We went on a frog hunt at the Schuylkill Valley Nature Center. We really went to watch, but for one of us it was just too hard to resist. One of us had to get in the pond and catch a frog. He was successful, but not for long. The frog escaped!
Take a look at the tadpoles and frogs.
While on vacation I took my son fishing. He had just bought a new fishing pole and wanted to try it out. I took him to the dock to fish in the shadows. Even though he could see the fish and they were nibbling on his line, he grew impatient and wanted to find "a better fishing spot." He decided to take the trail around the lake.
As he headed down the trail, the woods around us started to get darker and darker. I knew their were bears and racoons and other wild creatures in these woods, so I grew a little anxious to find the perfect fishing spot, too.
We had passed a couple of openings in the pine trees by the lake, but Thomas kept walking past them. The woods grew darker and darker and our fishing time was getting away from us. Finally he decided on a spot with a small opening in the pine trees by the lake. As we approached the lake and off the trail, we started stepping on the soft pine needles. It was like walking on top of your bed. I felt a little unsure of my steps. Plus there were holes dotted all over the ground the size of a man's fist. Of course, my imagination started to run away from me, but I had to put up a good front for my son. We got to the lake, but Thomas decided this hole in the pine trees was not big enough to fish. I had to draw the line. "I'm sure I can cast the line out here, Thomas." Hesitatingly and politely he stated that he didn't think it would work. I was very anxious to fish before our time ran out. I probably just broke the first rule of fishing: don't have a time limit when you fish.
Anyway, I convinced him that I could cast the line successfully through the pine boughs, but I was WRONG! I caught his line on a pine bough. In vain I tried to free the line. I worked on it for some time to no avail. The only solutions I could think of was to cut the line and put on a new hook or get in the lake and yank it off the bough. Thomas did not like either idea. The former solution was even more to his dislike. He had a solution. While I stood with his fishing pole, "Just trust me, Mom," is what he persistently said. He went into the woods and came back dragging a big branch. "What are you going to do with that?" I asked.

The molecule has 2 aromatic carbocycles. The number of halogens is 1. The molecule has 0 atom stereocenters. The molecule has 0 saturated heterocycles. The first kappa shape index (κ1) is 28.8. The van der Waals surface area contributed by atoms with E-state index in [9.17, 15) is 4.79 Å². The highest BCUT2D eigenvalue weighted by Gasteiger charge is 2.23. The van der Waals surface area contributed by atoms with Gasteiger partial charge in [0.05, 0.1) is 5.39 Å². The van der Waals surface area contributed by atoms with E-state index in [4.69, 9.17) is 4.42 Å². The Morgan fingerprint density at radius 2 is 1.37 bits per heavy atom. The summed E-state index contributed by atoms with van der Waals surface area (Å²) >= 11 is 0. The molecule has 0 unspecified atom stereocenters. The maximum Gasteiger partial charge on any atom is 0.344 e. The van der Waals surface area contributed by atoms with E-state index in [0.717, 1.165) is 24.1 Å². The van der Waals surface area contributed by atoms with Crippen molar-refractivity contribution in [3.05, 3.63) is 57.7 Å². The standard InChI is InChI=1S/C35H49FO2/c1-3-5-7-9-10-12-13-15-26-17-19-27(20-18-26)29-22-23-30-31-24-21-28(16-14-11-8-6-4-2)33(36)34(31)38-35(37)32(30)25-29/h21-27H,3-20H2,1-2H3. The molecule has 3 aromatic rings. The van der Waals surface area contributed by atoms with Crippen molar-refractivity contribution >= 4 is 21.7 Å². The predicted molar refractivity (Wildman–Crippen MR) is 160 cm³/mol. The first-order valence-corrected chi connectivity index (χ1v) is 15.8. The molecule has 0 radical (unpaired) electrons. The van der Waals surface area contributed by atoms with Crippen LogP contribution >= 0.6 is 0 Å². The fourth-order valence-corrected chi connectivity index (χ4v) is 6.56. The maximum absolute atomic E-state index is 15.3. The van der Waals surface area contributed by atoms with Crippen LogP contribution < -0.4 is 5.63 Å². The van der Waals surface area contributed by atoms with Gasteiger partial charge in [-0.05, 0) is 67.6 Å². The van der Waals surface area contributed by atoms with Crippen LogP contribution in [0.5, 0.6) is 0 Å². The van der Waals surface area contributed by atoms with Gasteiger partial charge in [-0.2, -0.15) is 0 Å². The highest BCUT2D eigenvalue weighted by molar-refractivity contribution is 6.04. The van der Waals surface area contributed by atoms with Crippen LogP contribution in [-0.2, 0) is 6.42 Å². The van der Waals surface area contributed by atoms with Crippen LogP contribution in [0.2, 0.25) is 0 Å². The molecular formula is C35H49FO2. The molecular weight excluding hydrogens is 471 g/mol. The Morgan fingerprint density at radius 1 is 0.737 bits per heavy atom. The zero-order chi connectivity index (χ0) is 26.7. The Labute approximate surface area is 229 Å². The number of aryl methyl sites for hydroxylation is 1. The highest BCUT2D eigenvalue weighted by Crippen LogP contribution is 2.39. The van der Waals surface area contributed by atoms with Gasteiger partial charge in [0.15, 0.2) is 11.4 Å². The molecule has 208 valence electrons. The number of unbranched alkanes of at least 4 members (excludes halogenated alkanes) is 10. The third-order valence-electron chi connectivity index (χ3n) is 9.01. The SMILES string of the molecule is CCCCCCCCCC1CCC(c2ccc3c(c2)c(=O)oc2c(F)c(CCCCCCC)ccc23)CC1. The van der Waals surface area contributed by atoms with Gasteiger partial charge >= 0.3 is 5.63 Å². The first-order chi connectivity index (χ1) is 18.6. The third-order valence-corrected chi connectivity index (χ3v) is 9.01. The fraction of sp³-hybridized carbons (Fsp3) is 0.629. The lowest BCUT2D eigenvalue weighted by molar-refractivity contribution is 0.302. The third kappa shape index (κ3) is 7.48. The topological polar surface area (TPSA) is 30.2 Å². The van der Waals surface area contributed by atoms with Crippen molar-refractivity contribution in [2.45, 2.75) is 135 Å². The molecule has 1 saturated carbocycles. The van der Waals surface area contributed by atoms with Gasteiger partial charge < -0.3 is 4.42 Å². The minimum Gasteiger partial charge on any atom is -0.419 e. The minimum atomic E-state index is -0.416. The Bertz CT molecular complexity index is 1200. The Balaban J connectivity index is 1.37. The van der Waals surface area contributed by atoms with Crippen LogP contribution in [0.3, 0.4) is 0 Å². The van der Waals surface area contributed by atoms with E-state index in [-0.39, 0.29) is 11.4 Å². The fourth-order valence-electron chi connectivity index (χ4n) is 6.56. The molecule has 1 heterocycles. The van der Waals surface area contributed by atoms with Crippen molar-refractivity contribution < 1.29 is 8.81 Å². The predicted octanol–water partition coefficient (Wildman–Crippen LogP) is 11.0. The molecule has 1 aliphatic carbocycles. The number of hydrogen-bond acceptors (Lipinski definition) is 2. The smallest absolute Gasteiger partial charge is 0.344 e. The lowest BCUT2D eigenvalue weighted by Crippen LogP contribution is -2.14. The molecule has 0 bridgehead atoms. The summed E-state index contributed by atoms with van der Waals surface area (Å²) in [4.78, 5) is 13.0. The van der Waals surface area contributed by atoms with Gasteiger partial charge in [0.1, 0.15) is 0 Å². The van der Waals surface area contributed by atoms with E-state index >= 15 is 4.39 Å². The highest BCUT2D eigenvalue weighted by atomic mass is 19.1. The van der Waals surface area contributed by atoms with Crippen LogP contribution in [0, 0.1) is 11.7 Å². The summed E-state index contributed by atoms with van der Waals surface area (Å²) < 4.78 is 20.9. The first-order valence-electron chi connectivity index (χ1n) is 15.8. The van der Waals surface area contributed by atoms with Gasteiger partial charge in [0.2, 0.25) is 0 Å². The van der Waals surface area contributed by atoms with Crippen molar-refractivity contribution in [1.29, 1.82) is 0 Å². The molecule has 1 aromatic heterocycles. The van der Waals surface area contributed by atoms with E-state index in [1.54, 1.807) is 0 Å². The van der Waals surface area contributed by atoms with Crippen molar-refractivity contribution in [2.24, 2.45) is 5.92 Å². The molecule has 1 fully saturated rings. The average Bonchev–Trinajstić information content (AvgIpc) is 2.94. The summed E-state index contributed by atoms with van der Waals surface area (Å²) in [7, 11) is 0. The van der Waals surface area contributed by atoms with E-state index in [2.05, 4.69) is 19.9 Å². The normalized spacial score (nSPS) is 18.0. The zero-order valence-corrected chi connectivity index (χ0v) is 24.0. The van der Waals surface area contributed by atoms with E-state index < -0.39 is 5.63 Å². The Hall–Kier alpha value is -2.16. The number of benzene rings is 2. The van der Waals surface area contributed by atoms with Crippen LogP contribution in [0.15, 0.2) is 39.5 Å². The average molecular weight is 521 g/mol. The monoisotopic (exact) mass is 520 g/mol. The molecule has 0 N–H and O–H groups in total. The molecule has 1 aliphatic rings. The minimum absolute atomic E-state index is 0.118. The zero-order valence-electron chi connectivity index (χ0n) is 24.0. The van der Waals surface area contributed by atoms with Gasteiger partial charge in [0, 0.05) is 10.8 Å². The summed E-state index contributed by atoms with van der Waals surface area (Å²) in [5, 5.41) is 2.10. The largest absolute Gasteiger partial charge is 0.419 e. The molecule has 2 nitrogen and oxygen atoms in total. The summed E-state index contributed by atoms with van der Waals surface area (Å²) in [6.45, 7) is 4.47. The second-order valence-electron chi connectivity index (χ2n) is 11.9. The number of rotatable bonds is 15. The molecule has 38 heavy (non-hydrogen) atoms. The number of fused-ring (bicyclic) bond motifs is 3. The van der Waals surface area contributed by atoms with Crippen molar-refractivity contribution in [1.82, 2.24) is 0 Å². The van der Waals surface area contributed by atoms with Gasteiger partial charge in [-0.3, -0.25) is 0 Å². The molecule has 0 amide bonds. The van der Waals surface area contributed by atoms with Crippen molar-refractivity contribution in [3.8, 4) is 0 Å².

"I am going to make a bridge." He proceeded to place the branch in the water. I told him he would sink to the bottom. "Just trust me," is all he said. Then he began to step on the branch.
"STOP!" I proclaimed. "Are they your only shoes for the week?"
"Well, you have to take off your shoes if you are going in the water. I don't want pond scum on them for the rest of the week."
He willingly took them off and cautiously stepped onto the branch while I held him with one hand and the fishing pole in the other hand. "Mom, bend over some more." he said. I was already in a very precarious position to bend over more was very unsettling. Thomas was able to get to the first pine bough, the second pine bough, but not the third pine bough which was the bough the hook was attached. He came back to the shore and then told me he had another idea. I was hoping he saw the light and would let me cut the line. This idea never entered his head. Rather he was going to get "help."
"HELP?!" Where were we going to get help? It was just us and God out there. No one was around. No one to be seen or heard. Yes, there were fisher men on the lake -- all the way on the other side of the lake. No where near our spot. I doubt they would have heard us if we cried out.
"Just trust me, Mom," is all he kept saying. "I know. I can pray." He squeezed his eyes real tight and his hands just as tightly. Then he said, "Amen." I said, "Amen," too.
Immediately after that we heard a sound behind us. It was somewhat surprising. I'm sure my face must have relayed that because a man with his dog said, "I'm sorry. I didn't mean to scare you." I said, "Oh, no!" Then I started telling him our predicament. He came up and offered to help us. I had to hold his big dog on a leash while he took the pole from me. Before he tried to help he turned to Thomas and said, "This is important to you. Isn't it?" Thomas in shock look up at him and shook his head yes. "Don't worry. I'll get the line back for you." On his first attempt the line was free. Amazingly, we looked at him.
"Praise the Lord!" I said.
He turned to me and repeated, "Praise the Lord is right." Extending his hand to me he said, "Hi, I'm John." With much gratefulness we thanked him. He took his dog and started to walk towards the trail and out of sight.
Thomas quietly came close to me and whispered, "I think that man was an angel."
"Funny, I was thinking what you just said."
After trying three other spots for fishing, we ended up back at the dock. When the trip was all over and we reached our cabin, Thomas joyfully said to me, "Mom, tell Dad about the angel we saw."
Trust in the Lord with all thine heart; and lean not unto thine own understanding. Proverbs 3:5